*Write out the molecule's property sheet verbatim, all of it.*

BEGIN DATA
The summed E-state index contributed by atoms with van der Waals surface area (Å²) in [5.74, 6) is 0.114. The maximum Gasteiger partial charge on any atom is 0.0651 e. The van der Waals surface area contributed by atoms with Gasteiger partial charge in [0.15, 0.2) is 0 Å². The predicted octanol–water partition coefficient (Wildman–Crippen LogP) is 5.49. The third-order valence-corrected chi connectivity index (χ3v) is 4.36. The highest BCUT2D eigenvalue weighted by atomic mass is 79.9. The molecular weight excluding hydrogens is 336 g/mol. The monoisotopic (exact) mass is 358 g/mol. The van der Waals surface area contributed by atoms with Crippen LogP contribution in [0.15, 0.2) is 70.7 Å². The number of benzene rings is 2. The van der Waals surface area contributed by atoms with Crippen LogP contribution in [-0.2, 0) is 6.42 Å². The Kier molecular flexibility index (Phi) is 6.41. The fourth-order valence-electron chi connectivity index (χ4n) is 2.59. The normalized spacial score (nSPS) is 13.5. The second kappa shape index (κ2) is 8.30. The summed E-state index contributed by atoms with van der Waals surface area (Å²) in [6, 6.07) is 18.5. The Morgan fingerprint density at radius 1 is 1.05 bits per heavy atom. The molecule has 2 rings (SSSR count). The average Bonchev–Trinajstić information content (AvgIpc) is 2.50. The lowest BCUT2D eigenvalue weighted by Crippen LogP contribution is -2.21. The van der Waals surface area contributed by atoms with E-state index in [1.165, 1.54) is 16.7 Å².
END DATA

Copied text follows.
The summed E-state index contributed by atoms with van der Waals surface area (Å²) in [5.74, 6) is 0.114. The maximum Gasteiger partial charge on any atom is 0.0651 e. The van der Waals surface area contributed by atoms with Gasteiger partial charge in [0.15, 0.2) is 0 Å². The predicted octanol–water partition coefficient (Wildman–Crippen LogP) is 5.49. The third-order valence-corrected chi connectivity index (χ3v) is 4.36. The highest BCUT2D eigenvalue weighted by atomic mass is 79.9. The molecular weight excluding hydrogens is 336 g/mol. The monoisotopic (exact) mass is 358 g/mol. The van der Waals surface area contributed by atoms with Crippen LogP contribution in [0.15, 0.2) is 70.7 Å². The number of benzene rings is 2. The van der Waals surface area contributed by atoms with Crippen LogP contribution in [-0.2, 0) is 6.42 Å². The Kier molecular flexibility index (Phi) is 6.41. The fourth-order valence-electron chi connectivity index (χ4n) is 2.59. The normalized spacial score (nSPS) is 13.5. The second kappa shape index (κ2) is 8.30. The summed E-state index contributed by atoms with van der Waals surface area (Å²) in [6, 6.07) is 18.5. The Morgan fingerprint density at radius 1 is 1.05 bits per heavy atom. The molecule has 2 rings (SSSR count). The average Bonchev–Trinajstić information content (AvgIpc) is 2.50. The lowest BCUT2D eigenvalue weighted by Crippen LogP contribution is -2.21. The van der Waals surface area contributed by atoms with E-state index in [1.165, 1.54) is 16.7 Å².